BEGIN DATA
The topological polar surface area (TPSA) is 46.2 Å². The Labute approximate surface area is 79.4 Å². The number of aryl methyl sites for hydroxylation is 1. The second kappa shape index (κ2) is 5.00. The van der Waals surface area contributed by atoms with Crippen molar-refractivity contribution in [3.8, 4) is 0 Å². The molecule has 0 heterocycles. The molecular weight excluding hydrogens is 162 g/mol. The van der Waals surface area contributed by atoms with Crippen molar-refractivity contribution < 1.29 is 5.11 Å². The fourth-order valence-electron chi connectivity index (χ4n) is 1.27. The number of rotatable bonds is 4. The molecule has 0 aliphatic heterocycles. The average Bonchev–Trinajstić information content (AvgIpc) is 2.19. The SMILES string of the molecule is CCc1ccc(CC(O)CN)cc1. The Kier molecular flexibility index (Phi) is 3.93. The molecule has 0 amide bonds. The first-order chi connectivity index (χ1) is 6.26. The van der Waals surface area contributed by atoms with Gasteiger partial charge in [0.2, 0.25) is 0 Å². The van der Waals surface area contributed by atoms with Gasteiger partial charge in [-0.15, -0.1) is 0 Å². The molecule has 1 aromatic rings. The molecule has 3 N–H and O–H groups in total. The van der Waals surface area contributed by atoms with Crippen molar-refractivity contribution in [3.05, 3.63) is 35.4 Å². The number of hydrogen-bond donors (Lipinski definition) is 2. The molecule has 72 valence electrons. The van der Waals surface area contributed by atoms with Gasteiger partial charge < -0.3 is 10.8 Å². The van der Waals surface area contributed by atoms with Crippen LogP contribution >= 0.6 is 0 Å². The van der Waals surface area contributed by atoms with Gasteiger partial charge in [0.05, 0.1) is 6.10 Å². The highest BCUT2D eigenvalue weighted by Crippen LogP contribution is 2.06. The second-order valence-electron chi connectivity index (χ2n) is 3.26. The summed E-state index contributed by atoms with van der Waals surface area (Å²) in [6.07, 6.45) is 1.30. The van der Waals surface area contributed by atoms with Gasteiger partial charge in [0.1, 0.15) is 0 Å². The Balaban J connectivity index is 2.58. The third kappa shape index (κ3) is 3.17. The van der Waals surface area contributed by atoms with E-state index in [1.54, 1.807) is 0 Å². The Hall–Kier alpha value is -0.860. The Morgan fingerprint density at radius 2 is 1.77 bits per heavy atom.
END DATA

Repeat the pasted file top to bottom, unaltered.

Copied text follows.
The topological polar surface area (TPSA) is 46.2 Å². The Labute approximate surface area is 79.4 Å². The number of aryl methyl sites for hydroxylation is 1. The second kappa shape index (κ2) is 5.00. The van der Waals surface area contributed by atoms with Crippen molar-refractivity contribution in [3.8, 4) is 0 Å². The molecule has 0 heterocycles. The molecular weight excluding hydrogens is 162 g/mol. The van der Waals surface area contributed by atoms with Crippen molar-refractivity contribution < 1.29 is 5.11 Å². The fourth-order valence-electron chi connectivity index (χ4n) is 1.27. The number of rotatable bonds is 4. The molecule has 0 aliphatic heterocycles. The average Bonchev–Trinajstić information content (AvgIpc) is 2.19. The SMILES string of the molecule is CCc1ccc(CC(O)CN)cc1. The Kier molecular flexibility index (Phi) is 3.93. The molecule has 0 amide bonds. The first-order chi connectivity index (χ1) is 6.26. The van der Waals surface area contributed by atoms with Gasteiger partial charge in [0.2, 0.25) is 0 Å². The van der Waals surface area contributed by atoms with Gasteiger partial charge in [-0.15, -0.1) is 0 Å². The molecule has 1 aromatic rings. The molecule has 3 N–H and O–H groups in total. The van der Waals surface area contributed by atoms with Crippen molar-refractivity contribution in [3.05, 3.63) is 35.4 Å². The number of hydrogen-bond donors (Lipinski definition) is 2. The molecule has 72 valence electrons. The van der Waals surface area contributed by atoms with Gasteiger partial charge < -0.3 is 10.8 Å². The van der Waals surface area contributed by atoms with Crippen LogP contribution >= 0.6 is 0 Å². The van der Waals surface area contributed by atoms with Gasteiger partial charge in [0.05, 0.1) is 6.10 Å². The highest BCUT2D eigenvalue weighted by Crippen LogP contribution is 2.06. The second-order valence-electron chi connectivity index (χ2n) is 3.26. The summed E-state index contributed by atoms with van der Waals surface area (Å²) in [6.07, 6.45) is 1.30. The van der Waals surface area contributed by atoms with Gasteiger partial charge in [0.1, 0.15) is 0 Å². The Balaban J connectivity index is 2.58. The third kappa shape index (κ3) is 3.17. The van der Waals surface area contributed by atoms with E-state index in [1.54, 1.807) is 0 Å². The Hall–Kier alpha value is -0.860. The Morgan fingerprint density at radius 2 is 1.77 bits per heavy atom.